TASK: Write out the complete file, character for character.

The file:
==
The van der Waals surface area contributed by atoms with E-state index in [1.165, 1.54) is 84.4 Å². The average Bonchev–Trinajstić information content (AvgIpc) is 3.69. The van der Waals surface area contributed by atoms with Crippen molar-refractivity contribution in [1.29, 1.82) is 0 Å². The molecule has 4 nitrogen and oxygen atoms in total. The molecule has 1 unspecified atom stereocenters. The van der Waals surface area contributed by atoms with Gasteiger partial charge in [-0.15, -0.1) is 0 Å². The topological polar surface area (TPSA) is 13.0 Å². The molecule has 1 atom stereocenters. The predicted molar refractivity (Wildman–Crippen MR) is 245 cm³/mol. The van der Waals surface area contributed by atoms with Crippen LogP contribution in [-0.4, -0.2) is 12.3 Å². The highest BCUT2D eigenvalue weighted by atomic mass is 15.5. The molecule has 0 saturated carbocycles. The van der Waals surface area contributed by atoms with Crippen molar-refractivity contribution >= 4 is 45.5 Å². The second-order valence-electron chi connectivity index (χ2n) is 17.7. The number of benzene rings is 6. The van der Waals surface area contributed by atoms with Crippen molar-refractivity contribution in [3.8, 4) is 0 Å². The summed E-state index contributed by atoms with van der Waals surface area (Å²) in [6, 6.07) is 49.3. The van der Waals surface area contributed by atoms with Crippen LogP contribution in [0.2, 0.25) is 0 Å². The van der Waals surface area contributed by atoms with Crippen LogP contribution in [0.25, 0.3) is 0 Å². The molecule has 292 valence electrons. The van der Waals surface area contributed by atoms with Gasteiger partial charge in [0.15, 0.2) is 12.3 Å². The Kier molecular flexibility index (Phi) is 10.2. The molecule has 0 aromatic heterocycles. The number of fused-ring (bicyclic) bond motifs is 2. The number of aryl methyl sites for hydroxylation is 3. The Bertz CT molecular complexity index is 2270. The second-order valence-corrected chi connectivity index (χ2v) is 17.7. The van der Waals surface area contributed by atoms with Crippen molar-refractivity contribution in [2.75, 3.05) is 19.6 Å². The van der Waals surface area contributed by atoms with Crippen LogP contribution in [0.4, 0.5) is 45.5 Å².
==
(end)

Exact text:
The van der Waals surface area contributed by atoms with E-state index in [1.165, 1.54) is 84.4 Å². The average Bonchev–Trinajstić information content (AvgIpc) is 3.69. The van der Waals surface area contributed by atoms with Crippen molar-refractivity contribution in [1.29, 1.82) is 0 Å². The molecule has 4 nitrogen and oxygen atoms in total. The molecule has 1 unspecified atom stereocenters. The van der Waals surface area contributed by atoms with Gasteiger partial charge in [-0.15, -0.1) is 0 Å². The topological polar surface area (TPSA) is 13.0 Å². The molecule has 1 atom stereocenters. The predicted molar refractivity (Wildman–Crippen MR) is 245 cm³/mol. The van der Waals surface area contributed by atoms with Crippen LogP contribution in [-0.4, -0.2) is 12.3 Å². The highest BCUT2D eigenvalue weighted by atomic mass is 15.5. The molecule has 0 saturated carbocycles. The van der Waals surface area contributed by atoms with Crippen molar-refractivity contribution >= 4 is 45.5 Å². The second-order valence-electron chi connectivity index (χ2n) is 17.7. The number of benzene rings is 6. The van der Waals surface area contributed by atoms with Crippen molar-refractivity contribution in [3.8, 4) is 0 Å². The summed E-state index contributed by atoms with van der Waals surface area (Å²) in [6, 6.07) is 49.3. The van der Waals surface area contributed by atoms with Crippen LogP contribution in [0.2, 0.25) is 0 Å². The van der Waals surface area contributed by atoms with Crippen LogP contribution in [0.25, 0.3) is 0 Å². The molecule has 292 valence electrons. The van der Waals surface area contributed by atoms with Gasteiger partial charge in [0.15, 0.2) is 12.3 Å². The Kier molecular flexibility index (Phi) is 10.2. The molecule has 0 aromatic heterocycles. The number of fused-ring (bicyclic) bond motifs is 2. The number of aryl methyl sites for hydroxylation is 3. The Bertz CT molecular complexity index is 2270. The second-order valence-corrected chi connectivity index (χ2v) is 17.7. The van der Waals surface area contributed by atoms with Crippen molar-refractivity contribution in [2.75, 3.05) is 19.6 Å². The van der Waals surface area contributed by atoms with Crippen LogP contribution in [0.4, 0.5) is 45.5 Å².